Concerns and actions at Radboud University – update 4

The horrific events in Israel and the Palestinian territories affect us all. The violence, the many victims and the human rights violations cause deeply felt emotions and great concern, also on our campus. That is exactly why we look back on yesterday with a heavy heart. As most of you have must have heard, the Erasmus building was evacuated late in the evening.

Over the past two weeks, the student activists have taken, and were given, space for their demonstrations and actions, and we have sat down with them, and with staff members who support them, several times. What they put forward increases the awareness of university partnerships and our accountability for these partnerships. We have listened carefully, and we must and wish to take this into account; we have started to draw up a clearer policy together with the faculties. This ambition is also reflected in our previously shared updates.

But yesterday, with the continued occupation of the Erasmus building after closing time, we as the Executive Board concluded that the limits of the permissible had been exceeded. The safety of students and employees on campus was at stake. During the evening we offered, several times, to talk to a delegation of the occupying students the next morning, on the condition that the occupation would be ended voluntarily. 

The occupying students did not respond to that. Subsequently, they were ordered repeatedly to leave the building. When it became clear that not everyone followed that order, we handed the situation over to the police. The police initiated the evacuation in a calm manner. A group of staff members who were present to support the protesting students and who wanted to observe the evacuation, were given the opportunity to be briefed by the police about their working method in advance.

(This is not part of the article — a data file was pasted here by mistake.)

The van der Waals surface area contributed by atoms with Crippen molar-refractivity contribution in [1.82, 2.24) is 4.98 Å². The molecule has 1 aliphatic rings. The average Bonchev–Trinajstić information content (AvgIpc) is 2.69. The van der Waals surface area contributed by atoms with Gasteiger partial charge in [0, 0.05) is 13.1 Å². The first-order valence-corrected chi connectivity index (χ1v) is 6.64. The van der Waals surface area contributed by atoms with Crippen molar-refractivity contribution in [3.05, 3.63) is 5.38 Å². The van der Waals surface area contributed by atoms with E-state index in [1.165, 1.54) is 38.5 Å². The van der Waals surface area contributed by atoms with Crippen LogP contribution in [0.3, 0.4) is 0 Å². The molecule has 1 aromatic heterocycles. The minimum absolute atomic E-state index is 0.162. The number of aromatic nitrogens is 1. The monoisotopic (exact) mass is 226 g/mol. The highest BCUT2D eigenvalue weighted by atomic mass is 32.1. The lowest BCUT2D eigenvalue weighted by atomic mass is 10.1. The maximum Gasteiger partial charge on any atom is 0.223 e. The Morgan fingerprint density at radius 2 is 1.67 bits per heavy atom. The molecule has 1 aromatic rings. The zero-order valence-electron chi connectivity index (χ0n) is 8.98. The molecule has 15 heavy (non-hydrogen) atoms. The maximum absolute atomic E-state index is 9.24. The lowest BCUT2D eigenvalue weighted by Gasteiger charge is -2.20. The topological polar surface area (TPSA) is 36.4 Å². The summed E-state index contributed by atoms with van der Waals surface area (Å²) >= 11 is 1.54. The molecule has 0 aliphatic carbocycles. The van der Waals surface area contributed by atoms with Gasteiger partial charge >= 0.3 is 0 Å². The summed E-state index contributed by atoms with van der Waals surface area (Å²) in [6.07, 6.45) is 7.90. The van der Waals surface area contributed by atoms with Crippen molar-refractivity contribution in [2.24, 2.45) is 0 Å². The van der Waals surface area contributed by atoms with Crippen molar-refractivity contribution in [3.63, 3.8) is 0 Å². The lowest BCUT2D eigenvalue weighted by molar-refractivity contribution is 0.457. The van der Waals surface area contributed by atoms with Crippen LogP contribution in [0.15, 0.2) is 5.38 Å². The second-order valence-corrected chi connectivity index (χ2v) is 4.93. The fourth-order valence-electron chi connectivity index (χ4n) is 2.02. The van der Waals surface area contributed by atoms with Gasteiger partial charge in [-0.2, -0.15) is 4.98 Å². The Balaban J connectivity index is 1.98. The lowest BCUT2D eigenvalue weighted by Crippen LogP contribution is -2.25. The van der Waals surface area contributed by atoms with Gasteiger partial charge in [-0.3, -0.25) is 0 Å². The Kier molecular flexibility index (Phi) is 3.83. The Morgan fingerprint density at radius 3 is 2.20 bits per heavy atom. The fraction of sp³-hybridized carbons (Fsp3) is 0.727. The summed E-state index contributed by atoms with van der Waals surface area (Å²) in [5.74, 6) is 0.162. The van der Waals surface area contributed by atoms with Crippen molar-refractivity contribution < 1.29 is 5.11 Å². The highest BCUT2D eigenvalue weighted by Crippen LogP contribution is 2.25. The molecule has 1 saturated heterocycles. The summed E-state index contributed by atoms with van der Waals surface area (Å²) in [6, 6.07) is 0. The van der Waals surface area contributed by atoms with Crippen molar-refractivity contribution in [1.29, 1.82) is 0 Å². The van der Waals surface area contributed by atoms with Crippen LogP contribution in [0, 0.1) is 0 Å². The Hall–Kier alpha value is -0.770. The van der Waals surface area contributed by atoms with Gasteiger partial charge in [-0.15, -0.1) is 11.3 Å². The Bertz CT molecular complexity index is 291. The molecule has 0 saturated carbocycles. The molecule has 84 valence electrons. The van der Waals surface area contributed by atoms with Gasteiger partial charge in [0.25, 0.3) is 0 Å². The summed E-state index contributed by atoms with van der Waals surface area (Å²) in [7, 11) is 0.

A first group of twenty occupying students left the building by their own accord after the ordinance; a second group of eight calmly left the building at the request of the police, a third group of five allowed themselves, in some cases with some resistance, to be removed by the police. When the building was empty again, it was found that rooms had been trashed and turned upside down, and that graffiti had been applied. At present, the Erasmus building has been cleared and cleaned and it is expected that the low-rise building can be used again for educational purposes tomorrow. More information about the progress of the occupation can be found on the live blog.

As the Executive Board, we deeply regret that it has come to this. We can imagine that this event and the build-up to it has caused a stir within our academic community – as it did to us. Let us talk about this with each other in our broad university community.

Daniël Wigboldus, Agnes Muskens, José Sanders – Executive Board